If I don’t occa­sion­al­ly do the wrong thing, I will nev­er know whether what I think is the best actu­al­ly still is the best.” — Flo­ri­an Zettelmeyer. 

Ham­strung by your own suc­cess, you do not have the data to know whether a bet­ter pos­si­ble deliv­ery strat­e­gy exists, or how you might suc­cess­ful­ly move to a new model. 

If I don’t occa­sion­al­ly do the wrong thing, I will nev­er know whether what I think is the best actu­al­ly still is the best,” says Zettelmeyer. 

What the Best Firms Are Doing 

Of course, firms have plen­ty of good rea­sons for not want­i­ng to rich­ly reward incom­pe­tence, or pro­mote a man­ag­er whose deci­sion-mak­ing seems lim­it­ed to coin flips. 

Instead, top firms have adopt­ed a fun­da­men­tal­ly dif­fer­ent strat­e­gy for think­ing about big data. 

The best firms are heav­i­ly invest­ing now in cre­at­ing data, design­ing data,” says Ander­son. They’re pur­pose­ful­ly inject­ing vari­abil­i­ty in the data.” 

Whether they are exper­i­ment­ing with how many days it takes to deliv­er a pack­age, how to set prices, or how to best main­tain an aging fleet of vehi­cles, these elite firms under­stand that exper­i­men­ta­tion and vari­abil­i­ty need to be built into the organization’s DNA

It’s just a minis­cule frac­tion of firms” doing this, maybe five per­cent, says Anderson. 

So what do most man­agers need to do differently? 

When you take a busi­ness action, you need to keep in mind what the effect is on the use­ful­ness of the data that are going to emerge from it,” says Zettelmeyer. 

That requires the fore­sight to under­stand the ques­tions you may wish to answer in the future, as well as the dis­ci­pline to work back­ward from those ques­tions to ensure that you set your­self up to get data that are rich and help­ful.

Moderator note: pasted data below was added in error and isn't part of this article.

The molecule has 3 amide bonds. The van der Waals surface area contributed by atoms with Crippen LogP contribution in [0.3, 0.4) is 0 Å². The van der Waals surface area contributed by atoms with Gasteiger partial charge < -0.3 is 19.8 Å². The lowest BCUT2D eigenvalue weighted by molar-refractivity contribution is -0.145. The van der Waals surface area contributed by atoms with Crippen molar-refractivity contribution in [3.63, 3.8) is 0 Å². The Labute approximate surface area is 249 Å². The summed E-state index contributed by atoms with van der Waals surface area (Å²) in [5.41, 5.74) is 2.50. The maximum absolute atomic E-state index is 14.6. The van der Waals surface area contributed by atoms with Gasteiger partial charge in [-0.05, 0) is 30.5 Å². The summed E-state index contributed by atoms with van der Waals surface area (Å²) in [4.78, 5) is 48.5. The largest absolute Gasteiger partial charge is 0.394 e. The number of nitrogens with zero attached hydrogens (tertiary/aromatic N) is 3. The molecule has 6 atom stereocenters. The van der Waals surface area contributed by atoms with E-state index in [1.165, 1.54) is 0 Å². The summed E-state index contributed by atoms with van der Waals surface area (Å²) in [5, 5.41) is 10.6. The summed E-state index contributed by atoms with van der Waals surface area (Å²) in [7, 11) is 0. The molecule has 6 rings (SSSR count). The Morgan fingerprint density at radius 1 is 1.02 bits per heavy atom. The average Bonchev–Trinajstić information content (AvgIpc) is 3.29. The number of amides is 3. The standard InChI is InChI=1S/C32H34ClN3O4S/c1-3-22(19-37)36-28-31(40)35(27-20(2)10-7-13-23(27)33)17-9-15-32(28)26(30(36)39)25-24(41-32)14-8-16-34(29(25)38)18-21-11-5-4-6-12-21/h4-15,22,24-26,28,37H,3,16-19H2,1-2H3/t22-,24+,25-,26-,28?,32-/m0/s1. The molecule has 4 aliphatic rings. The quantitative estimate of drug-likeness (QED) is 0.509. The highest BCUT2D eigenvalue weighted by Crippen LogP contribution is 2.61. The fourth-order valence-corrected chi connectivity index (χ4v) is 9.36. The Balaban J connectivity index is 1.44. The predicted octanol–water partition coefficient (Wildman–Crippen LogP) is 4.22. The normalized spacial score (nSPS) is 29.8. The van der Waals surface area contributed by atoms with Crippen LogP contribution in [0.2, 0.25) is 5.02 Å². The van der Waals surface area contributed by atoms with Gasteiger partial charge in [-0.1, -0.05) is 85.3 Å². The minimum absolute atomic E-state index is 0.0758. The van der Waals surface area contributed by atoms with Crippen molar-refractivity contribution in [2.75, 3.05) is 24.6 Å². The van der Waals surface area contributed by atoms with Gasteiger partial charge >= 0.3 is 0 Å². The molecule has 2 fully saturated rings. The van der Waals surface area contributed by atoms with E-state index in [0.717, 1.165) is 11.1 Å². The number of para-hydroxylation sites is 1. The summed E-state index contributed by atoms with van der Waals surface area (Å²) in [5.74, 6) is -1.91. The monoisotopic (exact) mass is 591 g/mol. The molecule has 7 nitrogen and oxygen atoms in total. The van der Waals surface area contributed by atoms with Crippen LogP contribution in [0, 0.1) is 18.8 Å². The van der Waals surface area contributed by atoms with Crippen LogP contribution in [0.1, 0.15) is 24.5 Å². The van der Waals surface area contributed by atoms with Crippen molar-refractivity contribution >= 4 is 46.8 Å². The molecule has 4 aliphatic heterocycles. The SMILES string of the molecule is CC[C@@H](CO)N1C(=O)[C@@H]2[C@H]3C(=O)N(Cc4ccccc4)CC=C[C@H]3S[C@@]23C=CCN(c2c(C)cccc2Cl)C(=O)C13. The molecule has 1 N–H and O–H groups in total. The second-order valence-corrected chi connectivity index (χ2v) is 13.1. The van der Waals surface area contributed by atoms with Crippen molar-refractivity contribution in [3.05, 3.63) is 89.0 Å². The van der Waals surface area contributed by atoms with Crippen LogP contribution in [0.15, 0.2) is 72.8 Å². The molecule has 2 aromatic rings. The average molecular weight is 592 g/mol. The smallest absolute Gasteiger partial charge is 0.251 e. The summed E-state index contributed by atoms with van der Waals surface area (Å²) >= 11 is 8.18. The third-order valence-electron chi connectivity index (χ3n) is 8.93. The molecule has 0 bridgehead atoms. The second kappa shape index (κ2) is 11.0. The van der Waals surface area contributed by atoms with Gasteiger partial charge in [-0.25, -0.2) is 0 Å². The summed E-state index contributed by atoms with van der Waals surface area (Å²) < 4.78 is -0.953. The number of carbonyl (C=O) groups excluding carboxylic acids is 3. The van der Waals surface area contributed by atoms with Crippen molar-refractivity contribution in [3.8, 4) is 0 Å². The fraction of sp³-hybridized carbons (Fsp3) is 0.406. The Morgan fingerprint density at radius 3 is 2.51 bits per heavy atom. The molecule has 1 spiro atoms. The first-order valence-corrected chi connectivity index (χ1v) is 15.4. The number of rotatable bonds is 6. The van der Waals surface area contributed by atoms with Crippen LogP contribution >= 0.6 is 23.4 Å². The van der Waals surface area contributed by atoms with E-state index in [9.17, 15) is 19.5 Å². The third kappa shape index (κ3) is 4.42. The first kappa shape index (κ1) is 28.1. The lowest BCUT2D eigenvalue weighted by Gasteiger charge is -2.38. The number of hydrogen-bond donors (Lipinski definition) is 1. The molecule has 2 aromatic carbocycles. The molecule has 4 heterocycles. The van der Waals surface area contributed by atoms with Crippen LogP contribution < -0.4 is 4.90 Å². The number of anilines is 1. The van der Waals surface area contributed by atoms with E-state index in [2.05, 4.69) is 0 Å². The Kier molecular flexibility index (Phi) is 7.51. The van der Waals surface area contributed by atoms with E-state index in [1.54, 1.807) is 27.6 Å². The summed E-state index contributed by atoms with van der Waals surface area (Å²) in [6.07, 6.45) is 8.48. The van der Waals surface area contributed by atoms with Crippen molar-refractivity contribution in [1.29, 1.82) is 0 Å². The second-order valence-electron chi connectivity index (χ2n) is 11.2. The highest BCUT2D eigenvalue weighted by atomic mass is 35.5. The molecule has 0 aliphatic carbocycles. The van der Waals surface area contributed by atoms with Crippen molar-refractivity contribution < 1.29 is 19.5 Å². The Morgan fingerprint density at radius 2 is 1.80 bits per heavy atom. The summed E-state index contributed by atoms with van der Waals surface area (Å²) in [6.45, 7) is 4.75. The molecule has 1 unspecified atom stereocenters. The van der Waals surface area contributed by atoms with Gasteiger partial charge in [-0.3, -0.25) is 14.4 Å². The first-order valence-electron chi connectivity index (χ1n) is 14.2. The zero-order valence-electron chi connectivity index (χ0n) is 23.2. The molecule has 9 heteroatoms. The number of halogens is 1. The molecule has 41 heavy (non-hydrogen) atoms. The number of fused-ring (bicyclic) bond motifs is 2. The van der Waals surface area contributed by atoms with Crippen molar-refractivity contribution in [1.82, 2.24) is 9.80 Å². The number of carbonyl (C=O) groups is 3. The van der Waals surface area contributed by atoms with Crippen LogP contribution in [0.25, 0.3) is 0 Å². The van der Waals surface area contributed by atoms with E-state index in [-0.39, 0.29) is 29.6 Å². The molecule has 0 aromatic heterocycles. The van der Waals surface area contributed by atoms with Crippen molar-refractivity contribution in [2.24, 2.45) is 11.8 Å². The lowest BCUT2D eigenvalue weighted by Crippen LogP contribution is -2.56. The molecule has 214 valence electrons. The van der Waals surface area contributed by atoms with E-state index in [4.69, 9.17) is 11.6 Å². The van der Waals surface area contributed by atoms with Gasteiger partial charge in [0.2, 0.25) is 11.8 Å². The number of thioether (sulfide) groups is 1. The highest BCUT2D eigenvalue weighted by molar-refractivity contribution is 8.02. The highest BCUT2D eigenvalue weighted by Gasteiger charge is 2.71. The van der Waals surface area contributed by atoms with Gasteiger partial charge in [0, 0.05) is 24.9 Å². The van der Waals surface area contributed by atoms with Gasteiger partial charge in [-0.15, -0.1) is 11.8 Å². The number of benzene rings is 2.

A com­pa­ny rolling out a nation­al adver­tis­ing cam­paign, for instance, might decide to tweak the cam­paign in impor­tant ways only in select mar­kets, or to stag­ger the roll­out by region. While there may be short-term costs in terms of effi­cien­cy and opti­miza­tion, the result­ing data have the poten­tial to teach the com­pa­ny going forward. 

Don’t Rel­e­gate Data Sci­ence to the Data Scientists 

Such fore­sight can­not be the purview of a sin­gle employ­ee or team at an orga­ni­za­tion, the pair stress. That’s because deci­sions about how to exper­i­ment should be made with spe­cif­ic prob­lems in mind. 

It cuts across the whole orga­ni­za­tion, so it has to be a cul­tur­al change in how we think about our day-to-day oper­a­tions,” says Anderson. 

The key, Zettelmey­er says, is to trans­port your­self into the sit­u­a­tion you’re going to find your­self in in the future.” What data would be help­ful to have in order to make the next deci­sion, and the next one? What rela­tion­ship between vari­ables do you want to demon­strate? And how could you design an exper­i­ment to demon­strate that link, giv­en your exist­ing capa­bil­i­ties and constraints? 

And keep in mind that the infra­struc­ture this requires may be quite dif­fer­ent from what is nec­es­sary for man­ag­ing much of the big data that flows through an orga­ni­za­tion. For instance, the high-lev­el dash­boards that senior lead­ers are used to may not be capa­ble of dis­tin­guish­ing among many sub­tle but impor­tant dif­fer­ences in when a cam­paign was rolled out, for instance, or how a deliv­ery route was established. 

It’s a very dif­fer­ent thought process in terms of how you would actu­al­ly build an IT sys­tem to sup­port exper­i­men­ta­tion,” says Anderson. 

Thus, rather than try to out­source this work to a ded­i­cat­ed data-sci­ence team — or worse, a sin­gle piece of soft­ware — Ander­son and Zettelmey­er rec­om­mend that firms train man­agers on how to think and ask ques­tions about data. 

It requires a work­ing knowl­edge of data sci­ence,” says Zettelmey­er. This is a skill set that man­agers need in order to even be con­scious that this is some­thing they need to take charge of.” 

Featured Faculty

Eric T. Anderson

Hartmarx Professor of Marketing, Professor of Marketing, Director of the Center for Global Marketing Practice

Florian Zettelmeyer

Nancy L. Ertle Professor of Marketing

About the Writer

Jessica Love is editor-in-chief of Kellogg Insight.